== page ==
[...]

    In a statement issued through his attorneys, Thompson says “Reasonable scientists can and do differ in their interpretation of information.” He calls for transparency in the data collecting and reporting process, but says that the way that the 2004 study was presented does not negate the importance of vaccination. “I want to be absolutely clear that I believe vaccines have saved and continue to save countless lives. I would never suggest that any parent avoid vaccinating children of any race. Vaccines prevent serious diseases, and the risks associated with their administration are vastly outweighed by their individual and societal benefits.”
  2. DeathHamster Member

    • Like Like x 2
  3. anon8109 Member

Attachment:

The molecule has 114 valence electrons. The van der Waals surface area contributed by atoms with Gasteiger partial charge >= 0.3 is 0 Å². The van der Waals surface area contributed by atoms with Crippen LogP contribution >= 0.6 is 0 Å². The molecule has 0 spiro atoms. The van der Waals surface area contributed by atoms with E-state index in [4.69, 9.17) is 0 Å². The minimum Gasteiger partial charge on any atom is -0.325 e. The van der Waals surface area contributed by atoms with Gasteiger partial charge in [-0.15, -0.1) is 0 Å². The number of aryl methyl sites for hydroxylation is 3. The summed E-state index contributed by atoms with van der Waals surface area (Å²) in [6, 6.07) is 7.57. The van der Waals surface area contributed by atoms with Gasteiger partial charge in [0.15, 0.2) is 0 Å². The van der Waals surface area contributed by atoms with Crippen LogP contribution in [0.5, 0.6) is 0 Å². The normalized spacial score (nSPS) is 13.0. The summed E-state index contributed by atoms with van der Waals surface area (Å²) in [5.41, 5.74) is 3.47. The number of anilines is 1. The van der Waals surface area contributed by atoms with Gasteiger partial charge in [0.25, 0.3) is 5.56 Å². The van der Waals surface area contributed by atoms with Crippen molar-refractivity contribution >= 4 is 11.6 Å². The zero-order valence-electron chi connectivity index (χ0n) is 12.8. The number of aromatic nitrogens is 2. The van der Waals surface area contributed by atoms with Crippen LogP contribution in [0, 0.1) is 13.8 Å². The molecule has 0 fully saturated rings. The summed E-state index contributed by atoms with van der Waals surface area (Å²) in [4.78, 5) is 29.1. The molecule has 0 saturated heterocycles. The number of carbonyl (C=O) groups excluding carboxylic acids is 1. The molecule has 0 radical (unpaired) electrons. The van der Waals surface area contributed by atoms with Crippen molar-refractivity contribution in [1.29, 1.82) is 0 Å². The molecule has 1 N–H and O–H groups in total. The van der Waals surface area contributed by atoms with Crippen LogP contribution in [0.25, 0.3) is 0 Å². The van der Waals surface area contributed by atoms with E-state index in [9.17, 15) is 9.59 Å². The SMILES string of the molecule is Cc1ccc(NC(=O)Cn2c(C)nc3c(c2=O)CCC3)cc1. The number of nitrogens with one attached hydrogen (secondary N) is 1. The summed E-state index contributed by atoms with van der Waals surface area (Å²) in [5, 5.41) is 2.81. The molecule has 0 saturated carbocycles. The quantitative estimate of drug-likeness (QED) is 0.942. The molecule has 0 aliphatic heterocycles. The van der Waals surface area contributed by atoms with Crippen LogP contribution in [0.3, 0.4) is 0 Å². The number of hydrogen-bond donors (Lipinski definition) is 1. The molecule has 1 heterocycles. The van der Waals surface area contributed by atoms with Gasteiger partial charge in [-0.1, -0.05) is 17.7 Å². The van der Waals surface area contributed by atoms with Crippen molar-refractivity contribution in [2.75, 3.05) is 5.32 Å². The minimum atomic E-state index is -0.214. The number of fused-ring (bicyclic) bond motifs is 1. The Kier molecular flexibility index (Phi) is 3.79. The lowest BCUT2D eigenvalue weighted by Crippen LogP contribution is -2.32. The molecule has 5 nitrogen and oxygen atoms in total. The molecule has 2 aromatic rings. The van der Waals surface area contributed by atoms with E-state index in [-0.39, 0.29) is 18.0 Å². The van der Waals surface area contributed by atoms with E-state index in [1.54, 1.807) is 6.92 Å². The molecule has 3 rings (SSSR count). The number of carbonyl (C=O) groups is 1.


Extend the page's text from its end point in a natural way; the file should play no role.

4. DeathHamster Member

    https://bbs.boingboing.net/t/12-yea...ng-video-about-anti-vaxxers-gets-doxxed/79983
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  5. TrevAnon Member

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  6. How Scientology members Inflame the Vaccine Wars.

    Hollywood Reporter: How Hollywood Stars, Trump and Scientologists Inflame the Vaccine Wars: "It's Spurious but Effective"

    http://www.hollywoodreporter.com/fe...continues-despite-scientific-consensus-924080

    * * * * * BEGIN EXCERPT * * * * *

    How Hollywood Stars, Trump and Scientologists Inflame the Vaccine Wars: "It's Spurious but Effective"

    by Gary Baum August 31, 2016, 3:31pm PDT

    [SNIP]

    How Hollywood Stars, Trump and Scientologists Inflame the Vaccine Wars: "It's Spurious but Effective"

    by Gary Baum August 31, 2016, 3:31pm PDT